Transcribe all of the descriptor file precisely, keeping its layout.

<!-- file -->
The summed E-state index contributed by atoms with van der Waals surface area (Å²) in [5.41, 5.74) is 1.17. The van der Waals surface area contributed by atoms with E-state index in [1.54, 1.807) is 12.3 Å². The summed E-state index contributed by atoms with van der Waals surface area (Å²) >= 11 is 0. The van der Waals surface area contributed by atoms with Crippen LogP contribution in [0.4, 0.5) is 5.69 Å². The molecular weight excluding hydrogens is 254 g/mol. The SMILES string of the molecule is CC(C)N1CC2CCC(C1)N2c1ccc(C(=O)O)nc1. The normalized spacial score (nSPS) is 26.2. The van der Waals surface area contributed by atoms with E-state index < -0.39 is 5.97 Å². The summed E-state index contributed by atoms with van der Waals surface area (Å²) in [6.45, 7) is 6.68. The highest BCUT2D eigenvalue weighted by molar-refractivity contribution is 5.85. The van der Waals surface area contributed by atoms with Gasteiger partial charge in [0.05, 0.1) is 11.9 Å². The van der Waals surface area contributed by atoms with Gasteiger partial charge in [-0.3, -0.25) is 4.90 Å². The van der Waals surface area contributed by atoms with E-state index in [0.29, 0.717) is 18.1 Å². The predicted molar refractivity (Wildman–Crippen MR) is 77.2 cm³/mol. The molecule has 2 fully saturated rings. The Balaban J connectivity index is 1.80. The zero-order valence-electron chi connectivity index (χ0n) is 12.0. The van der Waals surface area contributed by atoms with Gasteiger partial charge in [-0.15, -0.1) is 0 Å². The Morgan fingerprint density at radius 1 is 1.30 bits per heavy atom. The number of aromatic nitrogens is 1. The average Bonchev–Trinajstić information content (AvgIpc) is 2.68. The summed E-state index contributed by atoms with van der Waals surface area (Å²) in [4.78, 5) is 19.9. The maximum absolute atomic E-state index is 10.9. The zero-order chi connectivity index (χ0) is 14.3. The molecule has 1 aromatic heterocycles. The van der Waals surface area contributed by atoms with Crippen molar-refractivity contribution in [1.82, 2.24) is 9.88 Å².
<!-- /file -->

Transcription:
The summed E-state index contributed by atoms with van der Waals surface area (Å²) in [5.41, 5.74) is 1.17. The van der Waals surface area contributed by atoms with E-state index in [1.54, 1.807) is 12.3 Å². The summed E-state index contributed by atoms with van der Waals surface area (Å²) >= 11 is 0. The van der Waals surface area contributed by atoms with Crippen LogP contribution in [0.4, 0.5) is 5.69 Å². The molecular weight excluding hydrogens is 254 g/mol. The SMILES string of the molecule is CC(C)N1CC2CCC(C1)N2c1ccc(C(=O)O)nc1. The normalized spacial score (nSPS) is 26.2. The van der Waals surface area contributed by atoms with E-state index < -0.39 is 5.97 Å². The summed E-state index contributed by atoms with van der Waals surface area (Å²) in [6.45, 7) is 6.68. The highest BCUT2D eigenvalue weighted by molar-refractivity contribution is 5.85. The van der Waals surface area contributed by atoms with Gasteiger partial charge in [0.05, 0.1) is 11.9 Å². The van der Waals surface area contributed by atoms with Gasteiger partial charge in [-0.3, -0.25) is 4.90 Å². The van der Waals surface area contributed by atoms with E-state index in [0.29, 0.717) is 18.1 Å². The predicted molar refractivity (Wildman–Crippen MR) is 77.2 cm³/mol. The molecule has 2 fully saturated rings. The Balaban J connectivity index is 1.80. The zero-order valence-electron chi connectivity index (χ0n) is 12.0. The van der Waals surface area contributed by atoms with Gasteiger partial charge in [-0.15, -0.1) is 0 Å². The Morgan fingerprint density at radius 1 is 1.30 bits per heavy atom. The number of aromatic nitrogens is 1. The average Bonchev–Trinajstić information content (AvgIpc) is 2.68. The summed E-state index contributed by atoms with van der Waals surface area (Å²) in [4.78, 5) is 19.9. The maximum absolute atomic E-state index is 10.9. The zero-order chi connectivity index (χ0) is 14.3. The molecule has 1 aromatic heterocycles. The van der Waals surface area contributed by atoms with Crippen molar-refractivity contribution in [1.82, 2.24) is 9.88 Å².